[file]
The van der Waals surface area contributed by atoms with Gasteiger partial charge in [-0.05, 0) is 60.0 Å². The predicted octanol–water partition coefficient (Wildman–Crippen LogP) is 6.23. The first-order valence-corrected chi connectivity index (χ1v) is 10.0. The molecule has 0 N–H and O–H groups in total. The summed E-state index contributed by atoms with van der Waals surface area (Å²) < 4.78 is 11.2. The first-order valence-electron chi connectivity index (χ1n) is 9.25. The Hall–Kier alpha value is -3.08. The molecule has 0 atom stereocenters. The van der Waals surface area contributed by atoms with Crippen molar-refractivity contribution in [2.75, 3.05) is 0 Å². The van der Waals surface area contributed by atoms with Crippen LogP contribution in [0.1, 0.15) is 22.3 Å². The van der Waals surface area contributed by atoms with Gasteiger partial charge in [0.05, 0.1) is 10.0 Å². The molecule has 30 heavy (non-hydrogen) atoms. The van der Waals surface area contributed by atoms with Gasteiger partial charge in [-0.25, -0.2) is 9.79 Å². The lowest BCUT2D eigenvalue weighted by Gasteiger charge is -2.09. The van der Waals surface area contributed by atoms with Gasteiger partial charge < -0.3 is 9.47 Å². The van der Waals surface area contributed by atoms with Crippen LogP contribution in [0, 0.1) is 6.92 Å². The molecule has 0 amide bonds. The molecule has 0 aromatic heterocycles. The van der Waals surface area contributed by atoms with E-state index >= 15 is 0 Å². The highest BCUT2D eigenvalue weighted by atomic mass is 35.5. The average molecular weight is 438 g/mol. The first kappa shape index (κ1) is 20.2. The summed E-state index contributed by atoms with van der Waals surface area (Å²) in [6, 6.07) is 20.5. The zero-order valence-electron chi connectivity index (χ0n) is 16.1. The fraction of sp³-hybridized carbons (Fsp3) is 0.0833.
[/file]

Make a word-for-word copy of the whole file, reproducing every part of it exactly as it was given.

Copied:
The van der Waals surface area contributed by atoms with Gasteiger partial charge in [-0.05, 0) is 60.0 Å². The predicted octanol–water partition coefficient (Wildman–Crippen LogP) is 6.23. The first-order valence-corrected chi connectivity index (χ1v) is 10.0. The molecule has 0 N–H and O–H groups in total. The summed E-state index contributed by atoms with van der Waals surface area (Å²) < 4.78 is 11.2. The first-order valence-electron chi connectivity index (χ1n) is 9.25. The Hall–Kier alpha value is -3.08. The molecule has 0 atom stereocenters. The van der Waals surface area contributed by atoms with Crippen molar-refractivity contribution in [2.75, 3.05) is 0 Å². The van der Waals surface area contributed by atoms with Crippen LogP contribution in [0.1, 0.15) is 22.3 Å². The van der Waals surface area contributed by atoms with Gasteiger partial charge in [0.05, 0.1) is 10.0 Å². The molecule has 30 heavy (non-hydrogen) atoms. The van der Waals surface area contributed by atoms with Gasteiger partial charge in [-0.25, -0.2) is 9.79 Å². The lowest BCUT2D eigenvalue weighted by Gasteiger charge is -2.09. The van der Waals surface area contributed by atoms with Gasteiger partial charge < -0.3 is 9.47 Å². The van der Waals surface area contributed by atoms with Crippen LogP contribution in [0, 0.1) is 6.92 Å². The molecule has 0 amide bonds. The molecule has 0 aromatic heterocycles. The van der Waals surface area contributed by atoms with E-state index >= 15 is 0 Å². The highest BCUT2D eigenvalue weighted by atomic mass is 35.5. The average molecular weight is 438 g/mol. The first kappa shape index (κ1) is 20.2. The summed E-state index contributed by atoms with van der Waals surface area (Å²) in [6, 6.07) is 20.5. The zero-order valence-electron chi connectivity index (χ0n) is 16.1. The fraction of sp³-hybridized carbons (Fsp3) is 0.0833.